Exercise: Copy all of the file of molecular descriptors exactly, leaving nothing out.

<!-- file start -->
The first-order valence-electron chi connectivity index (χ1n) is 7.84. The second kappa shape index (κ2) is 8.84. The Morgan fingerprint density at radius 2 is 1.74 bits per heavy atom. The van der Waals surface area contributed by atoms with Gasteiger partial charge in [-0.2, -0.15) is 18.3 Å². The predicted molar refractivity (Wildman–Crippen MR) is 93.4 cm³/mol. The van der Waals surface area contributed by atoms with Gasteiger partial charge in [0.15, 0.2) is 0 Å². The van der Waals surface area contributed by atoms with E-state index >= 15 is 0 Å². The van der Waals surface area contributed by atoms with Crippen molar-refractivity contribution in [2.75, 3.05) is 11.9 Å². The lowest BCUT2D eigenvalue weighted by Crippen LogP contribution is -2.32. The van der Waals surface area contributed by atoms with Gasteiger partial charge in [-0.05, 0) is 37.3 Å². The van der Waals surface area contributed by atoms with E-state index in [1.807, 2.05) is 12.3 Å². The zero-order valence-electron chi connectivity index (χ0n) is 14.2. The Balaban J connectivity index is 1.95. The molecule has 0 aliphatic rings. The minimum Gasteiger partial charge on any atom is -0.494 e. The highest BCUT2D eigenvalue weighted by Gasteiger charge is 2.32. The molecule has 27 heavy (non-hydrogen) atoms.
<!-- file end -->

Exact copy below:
The first-order valence-electron chi connectivity index (χ1n) is 7.84. The second kappa shape index (κ2) is 8.84. The Morgan fingerprint density at radius 2 is 1.74 bits per heavy atom. The van der Waals surface area contributed by atoms with Gasteiger partial charge in [-0.2, -0.15) is 18.3 Å². The predicted molar refractivity (Wildman–Crippen MR) is 93.4 cm³/mol. The van der Waals surface area contributed by atoms with Gasteiger partial charge in [0.15, 0.2) is 0 Å². The van der Waals surface area contributed by atoms with E-state index >= 15 is 0 Å². The van der Waals surface area contributed by atoms with Crippen molar-refractivity contribution in [2.75, 3.05) is 11.9 Å². The lowest BCUT2D eigenvalue weighted by Crippen LogP contribution is -2.32. The van der Waals surface area contributed by atoms with Gasteiger partial charge in [-0.05, 0) is 37.3 Å². The van der Waals surface area contributed by atoms with E-state index in [1.807, 2.05) is 12.3 Å². The zero-order valence-electron chi connectivity index (χ0n) is 14.2. The Balaban J connectivity index is 1.95. The molecule has 0 aliphatic rings. The minimum Gasteiger partial charge on any atom is -0.494 e. The highest BCUT2D eigenvalue weighted by Gasteiger charge is 2.32. The molecule has 27 heavy (non-hydrogen) atoms.